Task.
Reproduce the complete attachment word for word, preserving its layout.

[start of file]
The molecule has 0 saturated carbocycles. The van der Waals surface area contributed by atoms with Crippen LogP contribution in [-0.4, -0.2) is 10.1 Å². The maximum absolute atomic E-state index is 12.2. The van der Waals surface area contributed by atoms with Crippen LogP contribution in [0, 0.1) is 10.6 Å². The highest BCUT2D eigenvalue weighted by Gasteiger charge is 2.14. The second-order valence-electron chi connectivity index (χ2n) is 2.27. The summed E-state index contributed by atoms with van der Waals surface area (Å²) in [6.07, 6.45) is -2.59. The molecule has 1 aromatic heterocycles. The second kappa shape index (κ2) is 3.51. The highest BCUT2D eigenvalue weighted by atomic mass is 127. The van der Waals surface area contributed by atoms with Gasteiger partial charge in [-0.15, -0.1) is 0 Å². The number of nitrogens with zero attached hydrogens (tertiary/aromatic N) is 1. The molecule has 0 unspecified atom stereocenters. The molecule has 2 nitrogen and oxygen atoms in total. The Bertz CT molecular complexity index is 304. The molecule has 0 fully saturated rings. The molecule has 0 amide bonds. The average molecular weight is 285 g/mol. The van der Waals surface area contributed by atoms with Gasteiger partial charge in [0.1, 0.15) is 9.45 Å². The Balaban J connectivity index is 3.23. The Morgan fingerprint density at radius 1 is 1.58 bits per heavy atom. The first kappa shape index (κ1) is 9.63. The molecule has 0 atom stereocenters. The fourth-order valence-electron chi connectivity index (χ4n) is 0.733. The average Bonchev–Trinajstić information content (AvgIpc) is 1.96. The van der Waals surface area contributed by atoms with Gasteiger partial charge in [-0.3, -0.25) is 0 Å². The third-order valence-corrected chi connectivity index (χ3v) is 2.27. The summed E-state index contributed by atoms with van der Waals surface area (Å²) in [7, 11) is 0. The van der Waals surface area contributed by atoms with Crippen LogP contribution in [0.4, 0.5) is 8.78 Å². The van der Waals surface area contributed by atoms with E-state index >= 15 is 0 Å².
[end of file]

The molecule has 0 saturated carbocycles. The van der Waals surface area contributed by atoms with Crippen LogP contribution in [-0.4, -0.2) is 10.1 Å². The maximum absolute atomic E-state index is 12.2. The van der Waals surface area contributed by atoms with Crippen LogP contribution in [0, 0.1) is 10.6 Å². The highest BCUT2D eigenvalue weighted by Gasteiger charge is 2.14. The second-order valence-electron chi connectivity index (χ2n) is 2.27. The summed E-state index contributed by atoms with van der Waals surface area (Å²) in [6.07, 6.45) is -2.59. The molecule has 1 aromatic heterocycles. The second kappa shape index (κ2) is 3.51. The highest BCUT2D eigenvalue weighted by atomic mass is 127. The van der Waals surface area contributed by atoms with Gasteiger partial charge in [-0.15, -0.1) is 0 Å². The number of nitrogens with zero attached hydrogens (tertiary/aromatic N) is 1. The molecule has 0 unspecified atom stereocenters. The molecule has 2 nitrogen and oxygen atoms in total. The Bertz CT molecular complexity index is 304. The molecule has 0 fully saturated rings. The molecule has 0 amide bonds. The average molecular weight is 285 g/mol. The van der Waals surface area contributed by atoms with Gasteiger partial charge in [0.1, 0.15) is 9.45 Å². The Balaban J connectivity index is 3.23. The Morgan fingerprint density at radius 1 is 1.58 bits per heavy atom. The first kappa shape index (κ1) is 9.63. The molecule has 0 atom stereocenters. The fourth-order valence-electron chi connectivity index (χ4n) is 0.733. The average Bonchev–Trinajstić information content (AvgIpc) is 1.96. The van der Waals surface area contributed by atoms with Gasteiger partial charge in [-0.3, -0.25) is 0 Å². The third-order valence-corrected chi connectivity index (χ3v) is 2.27. The summed E-state index contributed by atoms with van der Waals surface area (Å²) in [7, 11) is 0. The van der Waals surface area contributed by atoms with Crippen LogP contribution in [0.4, 0.5) is 8.78 Å². The van der Waals surface area contributed by atoms with E-state index >= 15 is 0 Å².